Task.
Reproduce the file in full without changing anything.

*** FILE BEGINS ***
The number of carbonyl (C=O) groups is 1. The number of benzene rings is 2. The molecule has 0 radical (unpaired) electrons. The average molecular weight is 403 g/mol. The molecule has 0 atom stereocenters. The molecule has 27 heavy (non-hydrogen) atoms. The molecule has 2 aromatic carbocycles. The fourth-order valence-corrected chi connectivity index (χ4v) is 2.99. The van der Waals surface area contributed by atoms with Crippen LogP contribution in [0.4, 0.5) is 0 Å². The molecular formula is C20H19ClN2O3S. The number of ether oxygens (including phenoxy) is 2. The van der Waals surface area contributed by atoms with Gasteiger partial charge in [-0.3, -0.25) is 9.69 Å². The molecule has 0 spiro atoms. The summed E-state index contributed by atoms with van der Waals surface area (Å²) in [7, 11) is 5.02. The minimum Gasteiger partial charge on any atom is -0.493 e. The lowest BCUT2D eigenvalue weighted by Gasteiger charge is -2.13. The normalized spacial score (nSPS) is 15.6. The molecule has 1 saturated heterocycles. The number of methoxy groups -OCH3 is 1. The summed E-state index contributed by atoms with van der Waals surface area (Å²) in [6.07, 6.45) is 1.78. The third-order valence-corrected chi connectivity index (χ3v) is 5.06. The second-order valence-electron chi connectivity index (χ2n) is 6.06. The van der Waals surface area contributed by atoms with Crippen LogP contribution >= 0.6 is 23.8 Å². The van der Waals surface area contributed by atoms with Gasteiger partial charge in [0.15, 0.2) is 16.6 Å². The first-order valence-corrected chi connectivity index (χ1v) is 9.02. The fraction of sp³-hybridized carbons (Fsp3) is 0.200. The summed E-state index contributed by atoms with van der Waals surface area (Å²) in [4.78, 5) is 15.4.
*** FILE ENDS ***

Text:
The number of carbonyl (C=O) groups is 1. The number of benzene rings is 2. The molecule has 0 radical (unpaired) electrons. The average molecular weight is 403 g/mol. The molecule has 0 atom stereocenters. The molecule has 27 heavy (non-hydrogen) atoms. The molecule has 2 aromatic carbocycles. The fourth-order valence-corrected chi connectivity index (χ4v) is 2.99. The van der Waals surface area contributed by atoms with Crippen LogP contribution in [0.4, 0.5) is 0 Å². The molecular formula is C20H19ClN2O3S. The number of ether oxygens (including phenoxy) is 2. The van der Waals surface area contributed by atoms with Gasteiger partial charge in [-0.3, -0.25) is 9.69 Å². The molecule has 0 spiro atoms. The summed E-state index contributed by atoms with van der Waals surface area (Å²) in [7, 11) is 5.02. The minimum Gasteiger partial charge on any atom is -0.493 e. The lowest BCUT2D eigenvalue weighted by Gasteiger charge is -2.13. The normalized spacial score (nSPS) is 15.6. The molecule has 1 saturated heterocycles. The number of methoxy groups -OCH3 is 1. The summed E-state index contributed by atoms with van der Waals surface area (Å²) in [6.07, 6.45) is 1.78. The third-order valence-corrected chi connectivity index (χ3v) is 5.06. The second-order valence-electron chi connectivity index (χ2n) is 6.06. The van der Waals surface area contributed by atoms with Crippen LogP contribution >= 0.6 is 23.8 Å². The van der Waals surface area contributed by atoms with Gasteiger partial charge in [0.15, 0.2) is 16.6 Å². The first-order valence-corrected chi connectivity index (χ1v) is 9.02. The fraction of sp³-hybridized carbons (Fsp3) is 0.200. The summed E-state index contributed by atoms with van der Waals surface area (Å²) in [4.78, 5) is 15.4.